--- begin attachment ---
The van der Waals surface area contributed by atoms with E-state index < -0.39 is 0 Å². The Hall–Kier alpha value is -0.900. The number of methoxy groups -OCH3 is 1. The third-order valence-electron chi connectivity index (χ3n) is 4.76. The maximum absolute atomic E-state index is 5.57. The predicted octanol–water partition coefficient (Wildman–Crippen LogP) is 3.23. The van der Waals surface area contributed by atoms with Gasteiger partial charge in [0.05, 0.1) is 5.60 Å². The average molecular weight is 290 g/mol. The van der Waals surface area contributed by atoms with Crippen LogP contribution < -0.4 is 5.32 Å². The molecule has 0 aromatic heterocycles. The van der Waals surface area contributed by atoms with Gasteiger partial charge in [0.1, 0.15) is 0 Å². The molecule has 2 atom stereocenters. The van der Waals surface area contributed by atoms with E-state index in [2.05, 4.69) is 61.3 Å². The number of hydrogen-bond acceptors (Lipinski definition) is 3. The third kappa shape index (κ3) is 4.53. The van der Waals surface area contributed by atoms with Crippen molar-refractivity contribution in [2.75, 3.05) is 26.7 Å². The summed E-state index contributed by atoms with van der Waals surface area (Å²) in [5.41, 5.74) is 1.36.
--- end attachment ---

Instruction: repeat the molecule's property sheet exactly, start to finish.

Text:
The van der Waals surface area contributed by atoms with E-state index < -0.39 is 0 Å². The Hall–Kier alpha value is -0.900. The number of methoxy groups -OCH3 is 1. The third-order valence-electron chi connectivity index (χ3n) is 4.76. The maximum absolute atomic E-state index is 5.57. The predicted octanol–water partition coefficient (Wildman–Crippen LogP) is 3.23. The van der Waals surface area contributed by atoms with Gasteiger partial charge in [0.05, 0.1) is 5.60 Å². The average molecular weight is 290 g/mol. The van der Waals surface area contributed by atoms with Crippen LogP contribution < -0.4 is 5.32 Å². The molecule has 0 aromatic heterocycles. The van der Waals surface area contributed by atoms with Gasteiger partial charge in [0.1, 0.15) is 0 Å². The molecule has 2 atom stereocenters. The van der Waals surface area contributed by atoms with E-state index in [2.05, 4.69) is 61.3 Å². The number of hydrogen-bond acceptors (Lipinski definition) is 3. The third kappa shape index (κ3) is 4.53. The van der Waals surface area contributed by atoms with Crippen molar-refractivity contribution in [2.75, 3.05) is 26.7 Å². The summed E-state index contributed by atoms with van der Waals surface area (Å²) in [5.41, 5.74) is 1.36.